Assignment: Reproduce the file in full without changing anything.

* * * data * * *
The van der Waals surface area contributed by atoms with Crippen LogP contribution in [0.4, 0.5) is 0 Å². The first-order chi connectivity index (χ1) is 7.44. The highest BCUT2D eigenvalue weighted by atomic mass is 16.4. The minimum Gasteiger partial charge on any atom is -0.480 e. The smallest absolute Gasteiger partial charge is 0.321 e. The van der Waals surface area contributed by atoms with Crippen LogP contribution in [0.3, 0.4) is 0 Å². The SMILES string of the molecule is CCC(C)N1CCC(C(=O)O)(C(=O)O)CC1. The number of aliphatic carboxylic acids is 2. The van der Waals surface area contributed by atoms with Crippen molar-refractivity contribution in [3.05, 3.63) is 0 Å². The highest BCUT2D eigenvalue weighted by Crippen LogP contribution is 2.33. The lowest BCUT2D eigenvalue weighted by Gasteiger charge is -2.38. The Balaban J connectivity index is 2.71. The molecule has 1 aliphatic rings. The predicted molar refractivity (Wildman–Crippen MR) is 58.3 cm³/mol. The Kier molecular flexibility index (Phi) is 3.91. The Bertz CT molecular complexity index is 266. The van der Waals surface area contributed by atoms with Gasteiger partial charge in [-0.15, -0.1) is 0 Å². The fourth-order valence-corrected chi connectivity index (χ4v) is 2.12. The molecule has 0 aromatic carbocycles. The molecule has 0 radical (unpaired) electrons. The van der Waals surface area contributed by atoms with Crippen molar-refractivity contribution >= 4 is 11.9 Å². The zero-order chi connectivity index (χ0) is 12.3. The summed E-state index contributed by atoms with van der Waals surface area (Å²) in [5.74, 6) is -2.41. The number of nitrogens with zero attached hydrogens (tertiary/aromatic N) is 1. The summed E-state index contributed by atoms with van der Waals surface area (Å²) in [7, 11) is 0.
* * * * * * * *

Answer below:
The van der Waals surface area contributed by atoms with Crippen LogP contribution in [0.4, 0.5) is 0 Å². The first-order chi connectivity index (χ1) is 7.44. The highest BCUT2D eigenvalue weighted by atomic mass is 16.4. The minimum Gasteiger partial charge on any atom is -0.480 e. The smallest absolute Gasteiger partial charge is 0.321 e. The van der Waals surface area contributed by atoms with Crippen LogP contribution in [0.3, 0.4) is 0 Å². The SMILES string of the molecule is CCC(C)N1CCC(C(=O)O)(C(=O)O)CC1. The number of aliphatic carboxylic acids is 2. The van der Waals surface area contributed by atoms with Crippen molar-refractivity contribution in [3.05, 3.63) is 0 Å². The highest BCUT2D eigenvalue weighted by Crippen LogP contribution is 2.33. The lowest BCUT2D eigenvalue weighted by Gasteiger charge is -2.38. The Balaban J connectivity index is 2.71. The molecule has 1 aliphatic rings. The predicted molar refractivity (Wildman–Crippen MR) is 58.3 cm³/mol. The Kier molecular flexibility index (Phi) is 3.91. The Bertz CT molecular complexity index is 266. The van der Waals surface area contributed by atoms with Gasteiger partial charge in [-0.15, -0.1) is 0 Å². The fourth-order valence-corrected chi connectivity index (χ4v) is 2.12. The molecule has 0 aromatic carbocycles. The molecule has 0 radical (unpaired) electrons. The van der Waals surface area contributed by atoms with Crippen molar-refractivity contribution >= 4 is 11.9 Å². The zero-order chi connectivity index (χ0) is 12.3. The summed E-state index contributed by atoms with van der Waals surface area (Å²) in [5.74, 6) is -2.41. The number of nitrogens with zero attached hydrogens (tertiary/aromatic N) is 1. The summed E-state index contributed by atoms with van der Waals surface area (Å²) in [7, 11) is 0.